It’s that time of year again. The NRMP has finally published all statistics regarding the recent match data. Of note this year is the Program Director Survey Report. The results were interesting to review since I had not had a chance to respond to the initial survey. This report took responses from the program directors in hopes of stratifying the recruitment criteria for fellowships and residencies. For us on Sports Medicine, they had a total of 58 Program Directors respond. Lets take a look at the data and try to demystify it for this next cycle –

match graph 1

On first glance the top three recruitment criteria appears to be:

  1. Letters of Recommendation in Fellowship Specialty (97%)
  2. Perceived Commitment to Specialty (91%)
  3. Any Failed Attempt in USMLE/COMLEX (91%)

Letters of Recommendation

I cannot stress enough how important those letters of rec are. I routinely call and speak to some of the letter writers if I need additional information. Sometimes the letters are too short and offer no real tangible feeling of who the applicant is. Other times the letters can be overly vague and gloss over certain aspects of professionalism. It is important that you know your letter writers exceptionally well. You really need their support when applying to a fellowship. Their letter is viewed by 97% of program directors as an integral part of the application.

Perceived Commitment

I often get questions about the perceived commitment. What exactly does this mean?

Well to be honest, no one wants to be someone’s consolation prize. We all want our applicants to be passionate. Commitment is a dangerous word, one that my wife used to tell me I was afraid of… Commitment though can be viewed subjectively and often looks different to different people.

I would venture to say that the average program views commitment as a longitudinal application of ones efforts to a sport specific venture. Did you cover a high school football team through an entire season? Did you attend every AMSSM national conference through residency? Did you give regular lectures to your fellow residents on sports related topics? Were you involved in a sports medicine club in medical school?

The ultimate question of commitment is “why”… Why do you want to be here? Why Sports Medicine? If you can truly understand WHY you want to do what you do, you will not only exude your passion but you will also have a more fulfilling career. Those of you out there having a hard time really understanding this concept, take a look at this lecture from Simon Sinek.

Failed Attempts on a Board Exam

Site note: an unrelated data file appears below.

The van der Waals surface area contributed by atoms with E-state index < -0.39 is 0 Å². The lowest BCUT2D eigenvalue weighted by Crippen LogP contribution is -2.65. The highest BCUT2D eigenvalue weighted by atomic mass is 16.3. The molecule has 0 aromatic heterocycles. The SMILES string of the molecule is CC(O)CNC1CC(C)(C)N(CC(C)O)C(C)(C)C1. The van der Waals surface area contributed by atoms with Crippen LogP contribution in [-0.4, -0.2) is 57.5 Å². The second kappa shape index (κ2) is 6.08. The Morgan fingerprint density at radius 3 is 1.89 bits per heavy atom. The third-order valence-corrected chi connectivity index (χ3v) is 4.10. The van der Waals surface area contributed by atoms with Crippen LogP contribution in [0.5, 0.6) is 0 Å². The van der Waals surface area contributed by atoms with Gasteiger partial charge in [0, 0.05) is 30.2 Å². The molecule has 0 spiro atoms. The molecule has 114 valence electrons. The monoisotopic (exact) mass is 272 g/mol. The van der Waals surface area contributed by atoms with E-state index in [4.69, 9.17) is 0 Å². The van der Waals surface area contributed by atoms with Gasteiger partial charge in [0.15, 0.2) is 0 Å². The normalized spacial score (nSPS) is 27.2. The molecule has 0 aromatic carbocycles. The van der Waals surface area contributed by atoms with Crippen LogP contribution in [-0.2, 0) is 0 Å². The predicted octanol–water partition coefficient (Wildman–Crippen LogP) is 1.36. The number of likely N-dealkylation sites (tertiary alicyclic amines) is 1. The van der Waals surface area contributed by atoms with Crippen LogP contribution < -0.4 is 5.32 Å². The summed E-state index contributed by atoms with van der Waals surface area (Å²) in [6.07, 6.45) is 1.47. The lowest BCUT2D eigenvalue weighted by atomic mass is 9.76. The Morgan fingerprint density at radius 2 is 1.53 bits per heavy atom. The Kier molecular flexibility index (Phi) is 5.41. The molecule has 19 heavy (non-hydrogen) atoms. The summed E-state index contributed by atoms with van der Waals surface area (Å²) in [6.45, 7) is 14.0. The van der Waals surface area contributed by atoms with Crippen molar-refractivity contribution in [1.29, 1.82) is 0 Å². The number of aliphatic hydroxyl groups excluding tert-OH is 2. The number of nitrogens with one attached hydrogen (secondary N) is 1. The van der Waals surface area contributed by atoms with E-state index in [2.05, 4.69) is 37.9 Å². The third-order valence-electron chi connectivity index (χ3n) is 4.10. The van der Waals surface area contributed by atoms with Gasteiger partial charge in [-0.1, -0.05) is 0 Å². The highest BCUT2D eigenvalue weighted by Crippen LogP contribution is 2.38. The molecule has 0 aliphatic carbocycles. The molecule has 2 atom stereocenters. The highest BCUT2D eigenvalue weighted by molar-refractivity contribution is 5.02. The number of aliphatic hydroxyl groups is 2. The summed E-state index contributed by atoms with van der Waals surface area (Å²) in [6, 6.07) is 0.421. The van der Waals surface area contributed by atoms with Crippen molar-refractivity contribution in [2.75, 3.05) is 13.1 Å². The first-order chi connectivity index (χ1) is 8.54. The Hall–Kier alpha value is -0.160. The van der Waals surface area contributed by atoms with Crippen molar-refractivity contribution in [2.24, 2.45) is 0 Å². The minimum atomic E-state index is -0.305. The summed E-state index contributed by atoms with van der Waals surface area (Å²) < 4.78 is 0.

We all know testing is a terrible way to measure ones aptitude. Unfortunately this imperfect system is literally all we have to go on. Tests are the only objective measure we have to stratify applicants. You could argue that grades are also objective but when you look at hundreds of transcripts and they all vary by half a grade point… Things start to blend together. Recruiting is a difficult animal to tackle. Our recruitment techniques are mostly based on subjective analysis and an imperfect interpretation of other subjective measures submitted for review.

It makes sense that this objective measures carries so much weight on the recruitment side. When all other factors appear to be equal, a failure on a board exam can be a deal breaker. However, when all other applicants are reviewed and there are other qualities that may be lacking, the prior failures may become the best qualified applicant. In this respect, a failure on the boards is not an automatic disqualification but it does bump the application down the list.


Hundreds of applications come in and they are all very similar. It is difficult to nail down an algorithm that puts one individual over another. There are simply too many variables to state it in this blog post. The key to standing out is a consistent theme in your overall application and not some compartmentalized experience to satisfy a check box. Ask yourself “did I do XYZ because I’m supposed to or did I do XYZ because I wanted to?” Like I stated earlier… No one wants to be someone’s consolation prize. Stay true to yourself and do what you love. The interviewers will easily tell the difference between someone going through the motions vs. someone who is excited about the field or the program.

Best of luck to all of you.